Prime Minister Shinzo Abe has ordered key government panels to look into easing work-hour regulations under the Labor Standards Law so that some workers could be rewarded on the basis of their performance rather than the hours they spend in the office.
While proponents say such changes would enable workers to flexibly decide their work hours according to their individual circumstances, the proposal needs to be carefully examined so that it is not exploited by businesses to effectively force their employees to work long hours without extra pay.
The Abe administration reportedly believes that the work-hour deregulation would enable people to choose diverse ways of work and galvanize the labor market, and hopes to include the plan in its updated growth strategy for the Japanese economy to be released in June.
The Labor Standards Law currently sets the limit on an employee’s work hours to eight hours a day and 40 hours a week. Companies are required to pay extra if their employees work beyond such limits, with the exception of workers in management positions. The proposal aims to lift the rules under certain conditions.
While the specifics of what Abe has in mind are not yet known, the prime minister gave the order during a joint meeting of the government’s Council on Economic and Fiscal Policy and another panel on industrial competitiveness on April 22 in response to a proposal by Yasuchika Hasegawa, chairman of the Japan Association of Corporate Executives (Keizai Doyukai) and president of Takeda Pharmaceutical Co.
Hasegawa, who sits on the industrial competitiveness panel as a representative of the business sector, proposed two types of schemes under which the work-hour regulations would not be applied:
The first scheme envisions highly skilled workers with high income levels — possibly those with an annual salary of ¥10 million or more — who would be paid on the basis of their work performance irrespective of the hours spent in the office.
The second model would apply to general workers who would be given the discretion to decide on their daily work hours within a yearly range agreed on between the company’s management and labor union.
In both cases, employees would choose whether or not to opt for such schemes, which would be based on an accord between the labor union and management.
During his earlier stint as prime minister between 2006 and 2007, Abe tried to introduce a similar system known as white-collar exemption, under which certain office workers would be excluded from the work-hour regulations under the Labor Standards Law.
But he gave up the attempt in the face of strong opposition from labor unions and criticism that such a system would only exacerbate the notoriously long working hours for many of the nation’s company employees, possibly resulting in more overwork-induced health impairments.
The pro-business Abe administration is apparently trying to put the idea back on the table in light of the argument from the business community that the wage system in which employees are paid according to the hours they spend at work does not fit the job of many office workers because their performance does not necessarily go up or down in proportion to the length of work hours.
Proponents say the proposed system is in fact aimed at reducing the hours spent at work because the workers can leave early once they’ve finished their work and lack of overtime pay would encourage employees to do their job more efficiently within the regular hours.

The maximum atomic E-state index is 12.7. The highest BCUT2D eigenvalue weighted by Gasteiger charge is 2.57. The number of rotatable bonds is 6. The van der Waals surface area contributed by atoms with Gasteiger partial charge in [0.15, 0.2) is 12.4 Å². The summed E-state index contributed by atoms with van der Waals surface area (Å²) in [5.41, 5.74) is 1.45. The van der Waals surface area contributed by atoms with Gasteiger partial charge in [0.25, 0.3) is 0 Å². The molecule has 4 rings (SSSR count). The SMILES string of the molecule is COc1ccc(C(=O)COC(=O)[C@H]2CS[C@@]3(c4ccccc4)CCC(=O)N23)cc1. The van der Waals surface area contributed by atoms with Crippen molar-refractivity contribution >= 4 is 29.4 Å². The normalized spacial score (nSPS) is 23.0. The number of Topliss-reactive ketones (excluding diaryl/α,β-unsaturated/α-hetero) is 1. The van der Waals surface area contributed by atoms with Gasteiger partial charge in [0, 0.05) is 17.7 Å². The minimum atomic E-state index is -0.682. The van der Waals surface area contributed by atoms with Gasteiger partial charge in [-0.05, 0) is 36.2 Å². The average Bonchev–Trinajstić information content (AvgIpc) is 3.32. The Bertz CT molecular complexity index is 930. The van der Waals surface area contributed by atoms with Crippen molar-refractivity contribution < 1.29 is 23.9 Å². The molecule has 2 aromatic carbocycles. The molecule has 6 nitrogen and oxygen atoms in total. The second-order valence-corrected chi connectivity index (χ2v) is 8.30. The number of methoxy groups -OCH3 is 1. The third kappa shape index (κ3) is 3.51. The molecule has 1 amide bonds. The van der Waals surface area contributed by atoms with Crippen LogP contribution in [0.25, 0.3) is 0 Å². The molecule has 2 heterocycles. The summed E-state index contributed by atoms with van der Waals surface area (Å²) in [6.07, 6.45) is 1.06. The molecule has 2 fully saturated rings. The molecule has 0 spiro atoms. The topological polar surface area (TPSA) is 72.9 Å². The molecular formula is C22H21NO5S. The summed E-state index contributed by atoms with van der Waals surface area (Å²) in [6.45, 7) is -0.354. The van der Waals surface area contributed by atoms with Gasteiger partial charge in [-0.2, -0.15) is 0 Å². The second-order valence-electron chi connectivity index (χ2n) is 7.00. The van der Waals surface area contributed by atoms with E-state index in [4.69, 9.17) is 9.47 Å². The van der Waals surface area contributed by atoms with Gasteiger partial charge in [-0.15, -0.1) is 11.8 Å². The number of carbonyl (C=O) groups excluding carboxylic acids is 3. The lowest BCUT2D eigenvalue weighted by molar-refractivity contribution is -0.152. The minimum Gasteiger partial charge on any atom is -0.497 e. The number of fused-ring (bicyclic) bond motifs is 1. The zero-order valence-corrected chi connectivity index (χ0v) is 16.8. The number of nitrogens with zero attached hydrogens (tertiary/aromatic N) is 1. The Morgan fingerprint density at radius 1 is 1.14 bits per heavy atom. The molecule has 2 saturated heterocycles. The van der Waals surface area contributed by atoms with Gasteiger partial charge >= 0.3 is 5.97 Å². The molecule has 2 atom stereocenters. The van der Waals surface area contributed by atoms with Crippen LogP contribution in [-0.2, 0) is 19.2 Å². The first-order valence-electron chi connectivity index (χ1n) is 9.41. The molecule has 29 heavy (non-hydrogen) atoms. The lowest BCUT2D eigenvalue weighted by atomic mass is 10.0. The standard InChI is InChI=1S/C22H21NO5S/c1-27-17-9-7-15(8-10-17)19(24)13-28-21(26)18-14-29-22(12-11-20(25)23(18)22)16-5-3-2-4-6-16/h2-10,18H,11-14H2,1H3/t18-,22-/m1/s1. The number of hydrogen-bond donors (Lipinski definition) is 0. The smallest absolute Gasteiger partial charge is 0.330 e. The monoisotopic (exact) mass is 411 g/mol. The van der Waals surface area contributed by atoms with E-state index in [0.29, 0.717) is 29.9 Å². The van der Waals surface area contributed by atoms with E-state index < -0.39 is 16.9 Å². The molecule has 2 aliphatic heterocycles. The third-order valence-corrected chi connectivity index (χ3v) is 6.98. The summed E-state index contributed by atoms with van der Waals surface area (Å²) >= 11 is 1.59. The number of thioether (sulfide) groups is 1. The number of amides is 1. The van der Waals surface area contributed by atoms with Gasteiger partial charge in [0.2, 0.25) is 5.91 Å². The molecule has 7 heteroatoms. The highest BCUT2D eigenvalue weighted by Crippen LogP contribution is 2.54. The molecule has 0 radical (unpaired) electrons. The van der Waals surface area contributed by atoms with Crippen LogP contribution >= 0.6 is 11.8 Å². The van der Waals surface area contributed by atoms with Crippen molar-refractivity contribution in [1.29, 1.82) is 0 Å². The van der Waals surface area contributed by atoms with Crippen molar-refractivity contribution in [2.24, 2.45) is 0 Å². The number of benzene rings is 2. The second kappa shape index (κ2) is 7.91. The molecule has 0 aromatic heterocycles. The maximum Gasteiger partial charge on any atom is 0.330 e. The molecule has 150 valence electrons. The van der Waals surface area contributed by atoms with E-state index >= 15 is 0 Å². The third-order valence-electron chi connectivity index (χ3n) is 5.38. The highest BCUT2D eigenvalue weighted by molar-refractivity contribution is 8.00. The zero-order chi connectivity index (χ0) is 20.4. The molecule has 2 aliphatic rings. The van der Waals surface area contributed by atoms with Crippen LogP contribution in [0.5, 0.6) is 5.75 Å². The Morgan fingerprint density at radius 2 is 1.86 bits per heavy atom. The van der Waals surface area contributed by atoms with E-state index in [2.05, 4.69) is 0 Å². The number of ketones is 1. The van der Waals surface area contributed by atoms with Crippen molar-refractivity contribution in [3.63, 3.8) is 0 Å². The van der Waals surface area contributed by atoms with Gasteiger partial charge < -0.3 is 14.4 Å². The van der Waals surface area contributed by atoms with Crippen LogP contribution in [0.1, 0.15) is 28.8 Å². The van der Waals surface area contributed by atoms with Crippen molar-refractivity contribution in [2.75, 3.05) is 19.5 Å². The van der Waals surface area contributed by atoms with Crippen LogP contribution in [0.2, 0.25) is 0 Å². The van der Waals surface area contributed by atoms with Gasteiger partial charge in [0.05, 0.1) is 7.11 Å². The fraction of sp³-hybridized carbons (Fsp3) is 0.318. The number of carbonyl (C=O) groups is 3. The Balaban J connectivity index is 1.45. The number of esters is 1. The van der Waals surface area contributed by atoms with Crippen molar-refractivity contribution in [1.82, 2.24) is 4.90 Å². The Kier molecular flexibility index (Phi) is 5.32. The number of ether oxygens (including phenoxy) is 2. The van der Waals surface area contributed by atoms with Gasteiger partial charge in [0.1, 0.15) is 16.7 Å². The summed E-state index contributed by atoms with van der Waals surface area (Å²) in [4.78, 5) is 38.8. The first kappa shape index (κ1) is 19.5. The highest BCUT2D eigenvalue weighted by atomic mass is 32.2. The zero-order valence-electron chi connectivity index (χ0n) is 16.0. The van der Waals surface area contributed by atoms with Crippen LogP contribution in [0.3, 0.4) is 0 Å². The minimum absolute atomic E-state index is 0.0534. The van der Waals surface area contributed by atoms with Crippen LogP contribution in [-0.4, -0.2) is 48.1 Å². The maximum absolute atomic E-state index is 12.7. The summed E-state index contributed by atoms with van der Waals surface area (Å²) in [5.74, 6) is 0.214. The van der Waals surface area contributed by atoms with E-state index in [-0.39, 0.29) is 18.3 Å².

Abe told the April 22 joint panel meeting that more diversity in the ways of work would help maximize the use of the nation’s manpower, thus contributing to sustainable growth of the economy. Proponents argue that with the decline in Japan’s working population, it is essential that more people who find it difficult to regularly work eight hours a day at workplaces — such as mothers raising small children and people who need to take care of ailing parents — join the labor force through a system that rewards them for the work done, not the hours spent at work.
Greater flexibility in employment would indeed be a positive move if it leads to expanding labor participation.
But the possible negative effects of the proposal need to be scrutinized in view of the prevailing practices in labor-management relations at Japanese firms, especially extremely long work hours and what is called saabisu zangyo (service overtime work) or overtime work for which management does not pay compensation.
The average annual working hours of full-time employees at Japanese companies stayed above 2,000 hours in 2013. About 4.74 million workers, or 8.8 percent of the total, worked 60 or more hours a week on average. Chronically long working hours for salaried workers remain undiminished.
Overwork-induced deaths and suicides of company employees remain such a serious issue that Abe’s ruling Liberal Democratic Party is preparing draft legislation obliging the government to take preventive measures.
Under the proposed system, it is supposed to be the voluntary decision of each worker whether or not to be rewarded on the basis of job performance, instead of the hours spent at work. But it is questionable whether individual workers would in fact be able to resist calls from employers who, as the labor ministry acknowledges, generally are in a much stronger position vis-a-vis their workers in Japan.
And it is most likely that the employers who evaluate the job performance of their workers also determine whether the workers have completed their job.
The proposed system needs a mechanism to ensure that employers don’t use their powers arbitrarily to set workloads and to compel employees to work — no matter how long — until the job is finished.
It must not be abused by employers as a means of cutting back on the cost of overtime work.
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